Finally, I had tribe leads join my efforts and help me promote the new structure and new way of working. We had multiple sessions with other product managers and tech leads to talk them through what we were doing, changes we were making, and why. Following on that, we also conducted multiple one-on-one conversations to collect feedback and address concerns because, for many people, it was a seismic change. I had enormous help from my product leaders, who also acted as major agents of change.
- Communicate frequently and explain things in different ways. I would bring the team together for a presentation, but I could still tell many were confused. So I did multiple messaging iterations to make it resonate with the people affected.
- By their nature, people tend to resist change. While I saw plenty of benefits -- including a formalized career path and the possibility of promotion -- people would still oppose the change. Though I was a new leader, I made myself accessible for their feedback. Some people were quite uncomfortable with change; they were concerned that they were not reporting to me anymore or that their visibility decreased. That helped me realize that some people misunderstood our intent and thought of it as meddling into their day-to-day work without many benefits to provide. If I haven’t been authentically open to feedback, I wouldn’t be able to understand their perspective and their concerns. Eventually, some of those changes wouldn’t take effect because I wouldn’t be aware of problems undermining our efforts.
- Though I have promoted senior PMs into more official leadership roles, people would still, by default, come to me for decisions. Without much thinking, I would do it until it occurred to me that I was circumventing the new leaders I had put in place. There is a term for that -- an accidental diminisher. I was accidentally diminishing the people I was trying to empower. I had to make a conscious effort and convey a message that the new leaders owned that scope and that the decision would sit with them. That was also a great leadership transition for me and an opportunity to change my own behavior.
- Be prepared to adapt and change things early on. For example, the first categorization of squads didn’t work out, but it made us rethink how we could regroup squads and with what kind of purpose. So we didn’t cement ourselves to a solution that wouldn’t work but were open to feedback and readjusted the tribe structure into something that would make more sense.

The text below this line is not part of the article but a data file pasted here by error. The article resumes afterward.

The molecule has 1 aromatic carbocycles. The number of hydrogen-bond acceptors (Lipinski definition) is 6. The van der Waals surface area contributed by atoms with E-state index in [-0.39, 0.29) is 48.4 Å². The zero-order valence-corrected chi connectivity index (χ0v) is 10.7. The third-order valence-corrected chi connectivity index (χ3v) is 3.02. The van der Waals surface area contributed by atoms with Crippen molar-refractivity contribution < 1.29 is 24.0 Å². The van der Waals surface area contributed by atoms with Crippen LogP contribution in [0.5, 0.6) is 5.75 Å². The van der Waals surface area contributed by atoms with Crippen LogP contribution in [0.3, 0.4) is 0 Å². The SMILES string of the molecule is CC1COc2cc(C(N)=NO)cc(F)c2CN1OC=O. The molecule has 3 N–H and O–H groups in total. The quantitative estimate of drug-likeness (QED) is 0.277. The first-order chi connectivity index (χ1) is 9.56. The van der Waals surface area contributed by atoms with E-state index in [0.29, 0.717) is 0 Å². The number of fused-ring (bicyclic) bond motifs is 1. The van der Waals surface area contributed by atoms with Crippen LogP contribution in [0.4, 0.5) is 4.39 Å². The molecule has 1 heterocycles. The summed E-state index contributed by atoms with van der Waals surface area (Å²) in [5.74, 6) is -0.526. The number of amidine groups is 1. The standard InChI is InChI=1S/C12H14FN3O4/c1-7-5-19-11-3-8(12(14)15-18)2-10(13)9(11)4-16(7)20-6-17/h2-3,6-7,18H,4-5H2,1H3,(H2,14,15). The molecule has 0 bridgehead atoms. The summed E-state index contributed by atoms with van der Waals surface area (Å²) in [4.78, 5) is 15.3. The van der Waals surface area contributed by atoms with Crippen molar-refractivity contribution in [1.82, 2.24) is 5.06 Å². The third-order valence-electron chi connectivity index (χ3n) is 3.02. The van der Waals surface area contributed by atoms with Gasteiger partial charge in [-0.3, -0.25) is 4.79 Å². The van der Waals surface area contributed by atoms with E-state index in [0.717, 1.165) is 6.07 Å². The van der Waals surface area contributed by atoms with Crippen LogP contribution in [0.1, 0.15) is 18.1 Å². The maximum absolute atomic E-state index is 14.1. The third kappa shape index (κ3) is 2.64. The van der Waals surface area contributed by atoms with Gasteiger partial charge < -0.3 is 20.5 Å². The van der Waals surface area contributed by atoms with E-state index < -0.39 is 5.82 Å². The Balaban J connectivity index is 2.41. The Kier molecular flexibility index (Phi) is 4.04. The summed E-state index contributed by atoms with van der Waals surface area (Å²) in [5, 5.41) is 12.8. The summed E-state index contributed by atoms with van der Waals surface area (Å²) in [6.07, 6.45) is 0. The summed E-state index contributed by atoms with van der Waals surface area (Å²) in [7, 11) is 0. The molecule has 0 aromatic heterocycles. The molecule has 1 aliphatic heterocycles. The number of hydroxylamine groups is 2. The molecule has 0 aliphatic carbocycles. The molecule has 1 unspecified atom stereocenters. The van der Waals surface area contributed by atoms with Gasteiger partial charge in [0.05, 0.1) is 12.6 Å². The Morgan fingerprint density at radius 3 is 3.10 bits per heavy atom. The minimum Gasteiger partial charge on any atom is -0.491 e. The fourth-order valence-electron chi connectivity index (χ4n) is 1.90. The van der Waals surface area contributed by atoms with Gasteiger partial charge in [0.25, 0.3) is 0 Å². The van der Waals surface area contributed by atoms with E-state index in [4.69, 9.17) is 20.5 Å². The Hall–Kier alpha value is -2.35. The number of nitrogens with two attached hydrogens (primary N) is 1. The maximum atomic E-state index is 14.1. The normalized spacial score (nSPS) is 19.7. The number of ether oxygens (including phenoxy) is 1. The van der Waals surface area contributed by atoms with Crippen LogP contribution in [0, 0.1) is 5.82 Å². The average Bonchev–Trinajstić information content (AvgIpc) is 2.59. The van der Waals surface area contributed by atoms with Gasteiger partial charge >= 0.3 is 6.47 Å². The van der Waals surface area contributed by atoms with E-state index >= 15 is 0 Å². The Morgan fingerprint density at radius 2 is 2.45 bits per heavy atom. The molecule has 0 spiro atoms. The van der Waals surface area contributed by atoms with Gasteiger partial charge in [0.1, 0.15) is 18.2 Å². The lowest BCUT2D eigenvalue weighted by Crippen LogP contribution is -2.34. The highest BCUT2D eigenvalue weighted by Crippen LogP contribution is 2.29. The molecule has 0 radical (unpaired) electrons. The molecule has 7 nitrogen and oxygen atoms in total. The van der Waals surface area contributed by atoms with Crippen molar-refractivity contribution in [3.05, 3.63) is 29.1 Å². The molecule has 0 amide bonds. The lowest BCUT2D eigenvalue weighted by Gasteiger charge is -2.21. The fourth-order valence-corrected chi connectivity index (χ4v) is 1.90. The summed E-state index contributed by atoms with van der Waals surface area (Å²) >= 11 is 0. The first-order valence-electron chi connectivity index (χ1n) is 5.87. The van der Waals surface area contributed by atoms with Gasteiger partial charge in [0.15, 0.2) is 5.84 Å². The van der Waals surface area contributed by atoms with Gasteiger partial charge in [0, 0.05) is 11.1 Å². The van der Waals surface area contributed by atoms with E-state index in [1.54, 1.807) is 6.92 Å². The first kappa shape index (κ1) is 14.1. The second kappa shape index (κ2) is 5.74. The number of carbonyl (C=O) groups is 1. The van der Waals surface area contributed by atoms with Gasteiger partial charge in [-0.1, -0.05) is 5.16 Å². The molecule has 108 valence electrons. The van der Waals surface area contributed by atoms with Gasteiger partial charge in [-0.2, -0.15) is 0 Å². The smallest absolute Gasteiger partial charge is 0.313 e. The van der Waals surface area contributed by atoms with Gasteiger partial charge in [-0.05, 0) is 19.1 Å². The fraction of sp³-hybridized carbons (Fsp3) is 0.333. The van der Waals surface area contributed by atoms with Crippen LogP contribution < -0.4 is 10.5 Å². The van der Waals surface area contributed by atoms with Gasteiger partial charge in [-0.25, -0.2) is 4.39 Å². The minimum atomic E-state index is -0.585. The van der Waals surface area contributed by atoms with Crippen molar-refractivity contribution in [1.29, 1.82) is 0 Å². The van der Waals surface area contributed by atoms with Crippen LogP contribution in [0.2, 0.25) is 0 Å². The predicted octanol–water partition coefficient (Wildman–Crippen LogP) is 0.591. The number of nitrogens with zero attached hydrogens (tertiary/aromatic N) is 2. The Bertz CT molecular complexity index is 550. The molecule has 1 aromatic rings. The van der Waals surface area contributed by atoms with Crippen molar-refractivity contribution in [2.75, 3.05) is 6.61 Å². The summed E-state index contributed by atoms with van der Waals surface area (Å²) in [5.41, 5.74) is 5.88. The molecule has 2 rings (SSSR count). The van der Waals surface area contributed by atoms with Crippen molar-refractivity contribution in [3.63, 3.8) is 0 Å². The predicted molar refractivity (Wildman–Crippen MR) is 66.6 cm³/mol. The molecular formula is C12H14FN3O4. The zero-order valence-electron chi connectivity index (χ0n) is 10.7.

Scale your coaching effort for your engineering and product teams
Develop yourself to become a stronger engineering / product leader
Adi Purwanto Sujarwadi, VP of Product at Evermos, shares how he identified the symptoms of his overworked product team and worked towards defining conflicting priorities.
Adi Purwanto Sujarwadi
VP of Product at Evermos
Adi Purwanto Sujarwadi, VP of Product at Evermos, shares how he diligently managed a product in one of the biggest eCommerce companies by being an individual contributor.
Adi Purwanto Sujarwadi
VP of Product at Evermos
James Engelbert, Head of Product at BT, shares his deep understanding of the traits of a successful product manager and how to get aligned with the organization’s path to success.
Head of Product at BT
James Engelbert, Head of Product at BT, recalls when he had to battle imposter syndrome when managing a new team.
Head of Product at BT
Prasad Gupte, Director of Product at Babbel, shares how he drove innovation through structure, collaboration, and autonomy.
Director of Product at Babbel
You're a great engineer.
Become a great engineering leader.
Plato (platohq.com) is the world's biggest mentorship platform for engineering managers & product managers. We've curated a community of mentors who are the tech industry's best engineering & product leaders from companies like Facebook, Lyft, Slack, Airbnb, Gusto, and more.